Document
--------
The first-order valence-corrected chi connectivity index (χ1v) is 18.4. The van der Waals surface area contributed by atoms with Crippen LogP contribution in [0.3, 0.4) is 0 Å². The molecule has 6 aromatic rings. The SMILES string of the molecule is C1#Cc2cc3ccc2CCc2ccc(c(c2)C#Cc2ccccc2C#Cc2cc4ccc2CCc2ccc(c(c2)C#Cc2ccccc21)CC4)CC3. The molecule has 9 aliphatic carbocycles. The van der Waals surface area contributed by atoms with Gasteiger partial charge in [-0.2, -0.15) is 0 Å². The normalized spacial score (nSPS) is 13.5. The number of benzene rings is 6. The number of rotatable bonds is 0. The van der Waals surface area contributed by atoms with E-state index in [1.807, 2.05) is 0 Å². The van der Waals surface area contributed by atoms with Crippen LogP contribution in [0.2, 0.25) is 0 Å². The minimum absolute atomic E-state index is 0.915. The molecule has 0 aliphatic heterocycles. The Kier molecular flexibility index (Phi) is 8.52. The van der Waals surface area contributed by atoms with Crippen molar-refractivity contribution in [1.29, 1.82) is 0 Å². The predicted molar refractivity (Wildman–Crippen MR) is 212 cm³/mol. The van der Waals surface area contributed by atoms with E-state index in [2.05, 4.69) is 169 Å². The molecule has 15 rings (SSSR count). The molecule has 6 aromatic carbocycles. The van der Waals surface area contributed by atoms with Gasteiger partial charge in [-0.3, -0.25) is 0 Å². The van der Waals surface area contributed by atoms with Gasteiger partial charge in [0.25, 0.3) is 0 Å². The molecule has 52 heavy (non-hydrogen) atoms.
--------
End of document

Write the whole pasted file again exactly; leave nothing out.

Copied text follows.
The first-order valence-corrected chi connectivity index (χ1v) is 18.4. The van der Waals surface area contributed by atoms with Crippen LogP contribution in [0.3, 0.4) is 0 Å². The molecule has 6 aromatic rings. The SMILES string of the molecule is C1#Cc2cc3ccc2CCc2ccc(c(c2)C#Cc2ccccc2C#Cc2cc4ccc2CCc2ccc(c(c2)C#Cc2ccccc21)CC4)CC3. The molecule has 9 aliphatic carbocycles. The van der Waals surface area contributed by atoms with Gasteiger partial charge in [-0.2, -0.15) is 0 Å². The normalized spacial score (nSPS) is 13.5. The number of benzene rings is 6. The number of rotatable bonds is 0. The van der Waals surface area contributed by atoms with E-state index in [1.807, 2.05) is 0 Å². The van der Waals surface area contributed by atoms with Crippen LogP contribution in [0.2, 0.25) is 0 Å². The minimum absolute atomic E-state index is 0.915. The molecule has 0 aliphatic heterocycles. The Kier molecular flexibility index (Phi) is 8.52. The van der Waals surface area contributed by atoms with Crippen molar-refractivity contribution in [1.29, 1.82) is 0 Å². The predicted molar refractivity (Wildman–Crippen MR) is 212 cm³/mol. The van der Waals surface area contributed by atoms with E-state index in [2.05, 4.69) is 169 Å². The molecule has 15 rings (SSSR count). The molecule has 6 aromatic carbocycles. The van der Waals surface area contributed by atoms with Gasteiger partial charge in [-0.3, -0.25) is 0 Å². The van der Waals surface area contributed by atoms with Gasteiger partial charge in [0.25, 0.3) is 0 Å². The molecule has 52 heavy (non-hydrogen) atoms.